|Industry||Oil and Gas|
|Founded||September 7, 1933Standard Vacuum Oil Company (Philippines))(as|
|Revenue||515.9 billion PHP (2020)|
|3.7 billion PHP (2020)|
|2.3 billion PHP (2020)|
|Total assets||394.8 billion PHP (2020)|
|Total equity||92.4 billion PHP (2020)|
Number of employees
|Parent||San Miguel Corporation (68.26%)|
Petron Corporation (PSE: PCOR) is the largest oil refining and marketing company in the Philippines, supplying more than a third of the country's oil requirements. It operates a refinery in Limay, Bataan with a rated capacity of 180,000 barrels per day (29,000 m3/d). From the refinery, Petron moves its products mainly by sea to 32 depots and terminals throughout the country.
Petron's history dates back to September 7, 1933 when Socony-Vacuum Oil Company (Standard Oil of New York) and Standard Oil of New Jersey (also known as Jersey Standard) merged their interests in the Far East into a 50–50 joint venture named the Standard Vacuum Oil Company (Stanvac). It operated in 50 countries, including the Philippines, New Zealand, China, and the region of East Africa.
In 1953, the Philippine national government, partly to promote Claro M. Recto's national industrialization program and partly to respond to increasing international oil prices, attempted to launch a national oil company that caters Filipino consumers with affordable petroleum products. In 1957, Stanvac won the concession to build and operate a refinery in Bataan. For this purpose, FilOil Refinery Corporation was established in 1959.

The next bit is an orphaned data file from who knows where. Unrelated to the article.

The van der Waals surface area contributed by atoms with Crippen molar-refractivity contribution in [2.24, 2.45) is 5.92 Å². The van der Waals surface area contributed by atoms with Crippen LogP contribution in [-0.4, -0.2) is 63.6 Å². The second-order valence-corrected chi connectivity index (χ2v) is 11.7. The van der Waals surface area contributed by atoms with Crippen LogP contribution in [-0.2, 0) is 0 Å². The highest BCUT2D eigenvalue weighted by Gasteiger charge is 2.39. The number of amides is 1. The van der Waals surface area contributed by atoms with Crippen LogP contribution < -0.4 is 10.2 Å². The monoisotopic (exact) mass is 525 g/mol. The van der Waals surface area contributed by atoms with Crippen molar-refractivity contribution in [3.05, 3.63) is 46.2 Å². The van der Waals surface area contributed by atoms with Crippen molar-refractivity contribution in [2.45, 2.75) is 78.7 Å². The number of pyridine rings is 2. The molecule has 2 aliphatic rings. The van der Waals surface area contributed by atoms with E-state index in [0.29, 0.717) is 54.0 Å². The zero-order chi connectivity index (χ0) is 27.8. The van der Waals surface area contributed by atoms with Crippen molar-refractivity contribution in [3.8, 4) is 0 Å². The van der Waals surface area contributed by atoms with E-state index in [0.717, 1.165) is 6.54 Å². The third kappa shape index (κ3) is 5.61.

In 1962, Stanvac was dissolved and the marketing and refining interests were divided between the former partners. Esso Philippines, Inc. took over Stanvac's Philippine operations, including FilOil Refinery Corporation. Esso was a tradename used by Standard Oil of New Jersey.
In 1973, the Philippine government, through the Philippine National Oil Company (PNOC), acquired Esso Philippines, Inc., including FilOil Refinery Corporation. Esso Philippines, Inc. was renamed Petrophil Corporation (Petrophil) and by 1974, Esso filling stations were rebranded as "Petron", a portmanteau of petroleum (PET) and research octane number (RON). Subsequently, Mobil (successor of Socony-Vacuum Oil Company) also sold its share in FilOil Refinery Corporation to PNOC. The oil refining and marketing units in PNOC, including FilOil Refinery Corporation, were merged into Petrophil Corporation.
In 1988, Petrophil Corporation was renamed Petron Corporation.
As part of the government's privatization program, PNOC sought a strategic partner that would give Petron a reliable supply of oil, plus access to state-of-the-art refining technology. The result was a partnership with the world's largest oil producer, Saudi Aramco. On February 3, 1994, PNOC and Aramco Overseas Co. B.V. signed a share purchase agreement that gave both an equal 40% stake in Petron Corporation. The remaining 20% of Petron shares were sold to the public.
On August 11, 2006, a Petron oil tanker Solar 1, carrying fuel oil sank, causing the Guimaras oil spill, the biggest oil spill in Philippine history.